Noteworthy

Durham school's science center named for Duke official

Posted May 29, 2008 9:43 a.m. EDT
Updated May 29, 2008 11:37 a.m. EDT

— E.K. Powe Elementary School will honor John Burness, who is retiring June 30 from his post as Duke’s senior vice president for public affairs and government relations, by naming the school’s science center for him.

A naming ceremony will be held at 2 p.m. Friday at E.K. Powe.

Durham Public Schools Superintendent Carl Harris and E.K. Powe science teacher Treva Fitts will speak at the event, along with several of the school’s students.

The school’s science center will be named for Burness in honor of his leadership in building a strong partnership between Duke and the Durham Public Schools. Burness led a campaign that raised nearly $270,000 for the science center, which opened in 2001.

“John Burness has been one of Durham Public Schools’ very best friends over the past two decades, as he has sought to find ways to deepen and enrich our students’ learning experiences through many different avenues,” Harris said. “Through the years, John has enthusiastically supported our mission by securing untold resources – both human and monetary – with the ultimate outcome being better equipped schools, more fully prepared teachers and increased achievement for thousands of students.”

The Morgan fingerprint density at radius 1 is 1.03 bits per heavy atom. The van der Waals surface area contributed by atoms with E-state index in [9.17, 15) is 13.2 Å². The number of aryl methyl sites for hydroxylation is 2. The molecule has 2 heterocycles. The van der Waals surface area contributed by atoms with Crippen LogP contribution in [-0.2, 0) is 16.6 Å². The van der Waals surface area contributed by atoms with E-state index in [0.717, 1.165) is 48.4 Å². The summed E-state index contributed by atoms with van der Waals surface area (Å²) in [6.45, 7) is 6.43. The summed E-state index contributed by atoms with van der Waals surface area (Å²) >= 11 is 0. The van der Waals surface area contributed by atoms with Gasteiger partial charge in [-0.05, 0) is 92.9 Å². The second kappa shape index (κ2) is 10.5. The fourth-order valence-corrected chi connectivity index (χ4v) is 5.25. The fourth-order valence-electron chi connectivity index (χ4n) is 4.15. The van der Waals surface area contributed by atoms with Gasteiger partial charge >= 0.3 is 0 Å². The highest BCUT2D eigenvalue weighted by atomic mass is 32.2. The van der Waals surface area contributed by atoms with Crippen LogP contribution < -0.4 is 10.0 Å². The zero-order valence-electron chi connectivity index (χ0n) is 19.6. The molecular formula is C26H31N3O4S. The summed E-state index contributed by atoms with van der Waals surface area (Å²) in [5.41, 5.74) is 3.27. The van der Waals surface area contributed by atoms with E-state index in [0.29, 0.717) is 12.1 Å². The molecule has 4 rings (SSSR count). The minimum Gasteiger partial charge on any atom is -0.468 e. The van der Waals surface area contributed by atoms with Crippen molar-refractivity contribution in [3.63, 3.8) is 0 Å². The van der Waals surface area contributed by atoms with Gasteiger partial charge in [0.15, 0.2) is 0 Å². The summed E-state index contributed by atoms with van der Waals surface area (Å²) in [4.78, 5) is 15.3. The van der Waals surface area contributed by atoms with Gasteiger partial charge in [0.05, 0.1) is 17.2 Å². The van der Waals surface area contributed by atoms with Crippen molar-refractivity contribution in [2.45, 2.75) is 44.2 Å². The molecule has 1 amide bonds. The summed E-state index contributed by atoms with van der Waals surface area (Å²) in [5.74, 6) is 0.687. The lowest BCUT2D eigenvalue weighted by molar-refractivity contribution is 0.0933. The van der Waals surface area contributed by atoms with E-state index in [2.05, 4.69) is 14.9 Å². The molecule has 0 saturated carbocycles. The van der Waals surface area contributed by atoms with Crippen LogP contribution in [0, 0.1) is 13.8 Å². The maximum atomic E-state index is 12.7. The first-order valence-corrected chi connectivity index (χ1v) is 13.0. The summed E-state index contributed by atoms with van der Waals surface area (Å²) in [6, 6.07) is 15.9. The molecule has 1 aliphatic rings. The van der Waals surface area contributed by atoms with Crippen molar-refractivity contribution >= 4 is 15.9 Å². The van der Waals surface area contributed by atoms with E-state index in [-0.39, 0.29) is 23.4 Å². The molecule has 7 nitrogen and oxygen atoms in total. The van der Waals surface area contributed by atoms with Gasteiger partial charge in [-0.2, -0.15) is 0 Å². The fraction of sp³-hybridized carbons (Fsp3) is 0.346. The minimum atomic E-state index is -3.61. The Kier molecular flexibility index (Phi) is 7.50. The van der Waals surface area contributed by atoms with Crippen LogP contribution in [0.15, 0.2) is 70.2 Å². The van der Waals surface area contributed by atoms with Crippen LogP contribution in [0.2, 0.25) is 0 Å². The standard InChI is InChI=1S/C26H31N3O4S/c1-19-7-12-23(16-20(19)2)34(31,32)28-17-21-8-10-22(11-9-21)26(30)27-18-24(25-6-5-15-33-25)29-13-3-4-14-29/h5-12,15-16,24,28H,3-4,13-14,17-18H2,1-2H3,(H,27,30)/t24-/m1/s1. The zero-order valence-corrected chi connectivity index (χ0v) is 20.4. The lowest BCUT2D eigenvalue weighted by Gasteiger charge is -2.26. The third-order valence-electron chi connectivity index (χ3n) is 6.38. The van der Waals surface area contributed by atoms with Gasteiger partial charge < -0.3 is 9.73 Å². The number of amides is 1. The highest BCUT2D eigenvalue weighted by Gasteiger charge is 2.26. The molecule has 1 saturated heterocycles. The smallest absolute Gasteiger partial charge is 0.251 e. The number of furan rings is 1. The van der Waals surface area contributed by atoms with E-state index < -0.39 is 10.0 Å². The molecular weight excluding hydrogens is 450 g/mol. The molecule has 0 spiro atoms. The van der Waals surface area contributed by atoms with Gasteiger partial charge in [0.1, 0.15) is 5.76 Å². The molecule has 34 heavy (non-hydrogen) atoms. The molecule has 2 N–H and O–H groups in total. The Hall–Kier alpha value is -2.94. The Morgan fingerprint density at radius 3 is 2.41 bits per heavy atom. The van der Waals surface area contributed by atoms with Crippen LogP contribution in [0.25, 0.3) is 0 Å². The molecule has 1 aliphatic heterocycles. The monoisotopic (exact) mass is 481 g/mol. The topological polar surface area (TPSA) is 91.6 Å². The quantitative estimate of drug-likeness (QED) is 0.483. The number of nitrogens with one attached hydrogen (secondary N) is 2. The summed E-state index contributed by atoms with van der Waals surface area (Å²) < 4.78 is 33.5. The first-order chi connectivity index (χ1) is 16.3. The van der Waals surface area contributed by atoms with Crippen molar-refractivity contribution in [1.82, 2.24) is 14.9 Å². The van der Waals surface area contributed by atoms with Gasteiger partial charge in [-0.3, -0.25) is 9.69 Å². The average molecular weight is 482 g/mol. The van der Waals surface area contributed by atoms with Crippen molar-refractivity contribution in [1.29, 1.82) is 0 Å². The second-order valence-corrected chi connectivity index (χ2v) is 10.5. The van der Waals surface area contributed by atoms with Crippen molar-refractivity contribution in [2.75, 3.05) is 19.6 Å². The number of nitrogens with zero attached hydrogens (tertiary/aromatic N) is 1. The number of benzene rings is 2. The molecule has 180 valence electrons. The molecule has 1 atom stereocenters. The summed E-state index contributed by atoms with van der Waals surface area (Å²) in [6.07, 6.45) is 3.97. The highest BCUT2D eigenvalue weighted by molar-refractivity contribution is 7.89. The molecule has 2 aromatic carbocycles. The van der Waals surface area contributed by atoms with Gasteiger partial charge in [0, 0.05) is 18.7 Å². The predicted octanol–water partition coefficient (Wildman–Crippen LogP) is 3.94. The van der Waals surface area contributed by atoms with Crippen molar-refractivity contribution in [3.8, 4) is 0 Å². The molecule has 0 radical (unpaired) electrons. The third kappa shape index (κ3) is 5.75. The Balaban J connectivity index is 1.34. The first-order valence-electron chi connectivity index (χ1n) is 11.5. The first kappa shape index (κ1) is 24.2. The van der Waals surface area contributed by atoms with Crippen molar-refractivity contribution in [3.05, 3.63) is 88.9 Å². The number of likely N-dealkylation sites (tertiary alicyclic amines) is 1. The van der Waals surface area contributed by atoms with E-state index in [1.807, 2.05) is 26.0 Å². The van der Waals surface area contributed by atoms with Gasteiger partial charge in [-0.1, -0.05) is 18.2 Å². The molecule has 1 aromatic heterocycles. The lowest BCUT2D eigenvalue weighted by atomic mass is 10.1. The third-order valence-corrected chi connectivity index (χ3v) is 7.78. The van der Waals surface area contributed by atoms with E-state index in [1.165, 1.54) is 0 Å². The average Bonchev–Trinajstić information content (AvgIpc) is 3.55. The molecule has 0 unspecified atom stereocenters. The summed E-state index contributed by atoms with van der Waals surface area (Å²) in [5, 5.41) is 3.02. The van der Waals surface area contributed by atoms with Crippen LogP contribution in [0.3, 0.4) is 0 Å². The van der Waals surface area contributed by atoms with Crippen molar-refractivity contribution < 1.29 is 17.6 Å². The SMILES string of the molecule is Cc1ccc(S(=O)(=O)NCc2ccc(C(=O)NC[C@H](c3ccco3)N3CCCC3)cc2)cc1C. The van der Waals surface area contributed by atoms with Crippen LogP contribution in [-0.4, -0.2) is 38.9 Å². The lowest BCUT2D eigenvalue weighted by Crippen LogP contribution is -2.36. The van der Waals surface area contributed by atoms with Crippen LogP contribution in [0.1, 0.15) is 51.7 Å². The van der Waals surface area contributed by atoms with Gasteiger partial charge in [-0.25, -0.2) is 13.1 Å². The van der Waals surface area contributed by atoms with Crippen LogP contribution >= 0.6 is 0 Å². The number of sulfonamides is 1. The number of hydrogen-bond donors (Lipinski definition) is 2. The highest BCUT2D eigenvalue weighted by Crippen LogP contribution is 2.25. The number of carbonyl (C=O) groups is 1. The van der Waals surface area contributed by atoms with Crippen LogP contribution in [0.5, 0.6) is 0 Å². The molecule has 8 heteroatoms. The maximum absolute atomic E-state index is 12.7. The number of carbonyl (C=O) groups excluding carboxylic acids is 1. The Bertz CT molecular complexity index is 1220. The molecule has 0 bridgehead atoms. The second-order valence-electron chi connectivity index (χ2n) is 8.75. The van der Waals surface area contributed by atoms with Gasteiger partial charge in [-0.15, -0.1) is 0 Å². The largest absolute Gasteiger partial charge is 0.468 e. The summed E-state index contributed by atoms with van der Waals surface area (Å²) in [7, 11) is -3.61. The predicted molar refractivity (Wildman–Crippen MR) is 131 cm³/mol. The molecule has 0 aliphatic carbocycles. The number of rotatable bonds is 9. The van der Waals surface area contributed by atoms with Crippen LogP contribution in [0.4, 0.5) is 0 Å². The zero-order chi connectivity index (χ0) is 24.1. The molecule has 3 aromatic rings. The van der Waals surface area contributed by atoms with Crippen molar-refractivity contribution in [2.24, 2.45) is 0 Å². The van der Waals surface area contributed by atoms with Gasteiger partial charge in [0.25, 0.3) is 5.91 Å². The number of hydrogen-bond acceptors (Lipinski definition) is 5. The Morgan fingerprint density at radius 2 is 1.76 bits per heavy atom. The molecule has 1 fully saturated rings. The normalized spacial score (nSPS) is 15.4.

At Duke, Burness was instrumental in establishing the nationally recognized Duke-Durham Neighborhood Partnership, through which the university has established partnerships with 12 neighborhoods near its campus and the seven public schools and one charter school that serve them, including E.K. Powe.

Since 1996, Duke has raised more than $16 million through the Neighborhood Partnership to support youth development and K-12 education, affordable housing, community-based health clinics and non-profits serving partner neighborhoods. The partnership also has significantly expanded the number of Duke students, faculty and staff engaged in the life of Durham.

The 1,600-square-foot John Burness Science Center was built with major support from the Annenberg Foundation, Duke University, Durham Public Schools, Home Depot and the Museum of Life and Science. The facility is used to teach students during the academic year, and as a professional training ground for elementary teachers throughout the Durham school system.